During the Passover Sedar, the hope and promise of “Next year in Jerusalem” is made. In my mind, that always went alongside with “Next year the Cubs in a pennant race”.
When I was in high school Wrigley Field opened its doors at 11:00am and bleacher tickets were $1.25. All the games were day games, so it was easy and accessible to attend. We’d get there early to watch batting practice. Ernie Banks would be over by the seats, talking with fans and signing autographs for kids until the batting coach would walk over and get him to come practice hitting. The bleachers were so close the field that we could play catch with the players. Office workers from the loop would take the El down and spend their lunch hour at the field.
What makes baseball great is its deceptive simplicity. Games are an everyday occurrence, so there’s rarely any one that is of utmost importance. It’s the ongoing effort, the slow rise, or fall of a team over months that make for a good season. Everything about baseball is lower key. A great batter is someone with a 300 average. That means getting a hit 3 times for every 10 times at bat. Is there any other sport where failing 70% of the time is considered impressive? Homeruns are exciting, but the real heart of the game is the small moves. The way the outfield shifts for each batter. The way a shortstop can stoop to grab a ball, switch it to his throwing hand, turn, and throw it to first in a single, graceful move.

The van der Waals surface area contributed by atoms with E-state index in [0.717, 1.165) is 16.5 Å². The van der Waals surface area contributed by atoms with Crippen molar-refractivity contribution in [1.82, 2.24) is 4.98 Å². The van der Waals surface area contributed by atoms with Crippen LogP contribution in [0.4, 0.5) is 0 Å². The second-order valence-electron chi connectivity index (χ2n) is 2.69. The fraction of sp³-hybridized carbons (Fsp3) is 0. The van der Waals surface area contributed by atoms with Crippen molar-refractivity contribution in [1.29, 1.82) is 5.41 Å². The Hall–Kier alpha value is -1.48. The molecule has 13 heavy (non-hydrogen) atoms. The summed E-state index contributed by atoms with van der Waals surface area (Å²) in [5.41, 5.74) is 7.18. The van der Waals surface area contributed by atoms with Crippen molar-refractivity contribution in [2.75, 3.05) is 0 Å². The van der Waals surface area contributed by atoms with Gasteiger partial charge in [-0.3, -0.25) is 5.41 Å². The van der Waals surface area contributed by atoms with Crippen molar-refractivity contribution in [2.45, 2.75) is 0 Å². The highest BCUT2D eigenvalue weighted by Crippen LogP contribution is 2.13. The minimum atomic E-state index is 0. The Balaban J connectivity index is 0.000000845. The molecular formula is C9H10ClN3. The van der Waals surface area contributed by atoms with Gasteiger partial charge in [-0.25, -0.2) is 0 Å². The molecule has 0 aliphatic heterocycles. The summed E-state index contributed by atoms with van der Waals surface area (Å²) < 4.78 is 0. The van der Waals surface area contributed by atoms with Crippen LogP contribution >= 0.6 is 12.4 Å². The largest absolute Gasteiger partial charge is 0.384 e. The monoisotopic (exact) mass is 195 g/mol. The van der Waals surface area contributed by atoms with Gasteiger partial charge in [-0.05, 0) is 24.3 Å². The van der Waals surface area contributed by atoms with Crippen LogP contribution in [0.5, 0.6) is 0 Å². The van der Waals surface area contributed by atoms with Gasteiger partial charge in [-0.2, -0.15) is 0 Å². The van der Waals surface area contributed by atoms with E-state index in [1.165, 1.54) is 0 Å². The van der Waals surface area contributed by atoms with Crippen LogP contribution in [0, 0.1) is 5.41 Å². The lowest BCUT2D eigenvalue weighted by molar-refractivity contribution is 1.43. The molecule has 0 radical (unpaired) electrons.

An outfielder jumping high and robbing the batter of a home run; a heads-up runner exploiting the pitcher’s brief second of inattention to steal a base. The pace of baseball is designed to match a warm summer day. There’s time to sip a cool beer, eat a brat and enjoy the weather.
Those bleachers that were once filled with bleacher bums became the residence of preening yuppies. Ticket prices went up, not just for the Cubs, but for all teams. I’ve switched loyalties; I’m a Brewers fan now. The Cubs lost their appeal to me around the time those cheap bleacher seats starting becoming a mark of status for fans who were more interested in the perceived hipness of the venue than in the team or the game.
With the rise in ticket prices, the game had to change. More drama was added. The American League’s designated hitter rule allows older players with decayed defensive skills to stay in the game longer. The focus of the game switched to the big skills; home runs took precedent over hits and runs, and players reacted by doing everything, legal and not legal, to get bigger, stronger, more capable of hitting. The game has become more like football, more spectacle-like, despite the fact that it remains an every-day sport made up of mostly small plays. The majority of games are now played at night, which puts the fan’s focus solely on the field. The level of noise within the stadium has increased in the quest to make each batter, every play, seem epic. The memories I have of enjoying warm summer afternoons, watching a game and chatting, have disappeared. Games are fierce and loud and a never-ending display of lights and noise.
Even with $50 tickets, $8 beers, and the constant noise, I still love the game. Whenever possible I go. When my husband was alive, we planned summer trips around baseball, trying to fit as many major and minor league stadiums as possible into every vacation. Last year we went to spring training; it was great.
This time of year, with yet another snowstorm having just hit and temperatures in the low 30s I dream of spring, warm weather, sandals, and baseball. Maybe this year the Cubs will finally make it; or maybe it will be the Brewers. The season hasn’t started yet, so anything is possible. I can’t wait to watch.